Handling data dilemmas
The new Port of Rotterdam Authority Digital Business Solutions (DBS) department offers our clients new products in which data play a big role. Product Leads Danny de Roo and Robbert Engels explain why we handle all these data in a smart and secure way.
Our digital products and services are fed by data. The Port Authority identifies the exact source of these data and is actually obliged to know who the data owner is and who may use or view the data. “In port processes, a lot of time can be gained by making these processes more transparent,” stated Robbert. “Look at Pronto, our digital data-sharing dashboard on which all parties that play a role prior to and during a sea-going vessel’s stay in the port can access clear information about each other. Such a dashboard is interesting if you can see exactly when all these parties, such as pilots, linesmen, inspectors, bunker parties and maintenance companies, need to be present to make a pit stop-like turnaround from the stay. Because that is the goal. Shipping companies earn money with vessels that are sailing, not with vessels that are berthed at the quay. If we can help them with the shortest turnaround time, then they are more likely to choose Rotterdam.”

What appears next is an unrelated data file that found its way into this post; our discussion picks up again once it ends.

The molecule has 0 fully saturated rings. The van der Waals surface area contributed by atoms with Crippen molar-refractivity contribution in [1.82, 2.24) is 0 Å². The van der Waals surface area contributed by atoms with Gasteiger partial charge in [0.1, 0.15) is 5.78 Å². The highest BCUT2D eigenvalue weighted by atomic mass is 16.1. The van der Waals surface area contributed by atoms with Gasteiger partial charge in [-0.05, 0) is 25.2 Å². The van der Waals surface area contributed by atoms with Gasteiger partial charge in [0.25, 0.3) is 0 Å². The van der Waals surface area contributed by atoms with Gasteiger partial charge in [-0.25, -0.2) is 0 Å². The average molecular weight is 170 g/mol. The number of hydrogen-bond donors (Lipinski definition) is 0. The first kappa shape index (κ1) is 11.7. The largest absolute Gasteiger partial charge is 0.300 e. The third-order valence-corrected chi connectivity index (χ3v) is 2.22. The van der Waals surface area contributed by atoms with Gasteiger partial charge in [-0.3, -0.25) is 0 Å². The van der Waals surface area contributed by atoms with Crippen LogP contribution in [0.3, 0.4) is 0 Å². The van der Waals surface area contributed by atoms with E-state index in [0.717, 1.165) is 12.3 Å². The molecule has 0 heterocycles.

Data are needed for such a well-operating and reliable dashboard. Danny: “And these are not always public or available. Take the AIS, for instance, the transponder on vessels that divulges such details as location and speed. Sometimes the skipper lives onboard an inland vessel together with his family. In such cases, the AIS information can be traced to a home address and is therefore privacy-sensitive.”
Danny: “If we can’t provide the locations of inland vessels, Pronto offers less added value to our clients. Because during quay planning it becomes more difficult to schedule the inland vessels. We are now busy compiling a so-called white list with vessels that cannot be traced back to persons: sea-going vessels, our RPAs and vessels or bunker vessels with changing skippers. We also investigate the options to request formal permission from skippers to share their AIS information with us. Perhaps they are prepared to share their data with us under certain circumstances This is how we are continuously pioneering, searching for opportunities.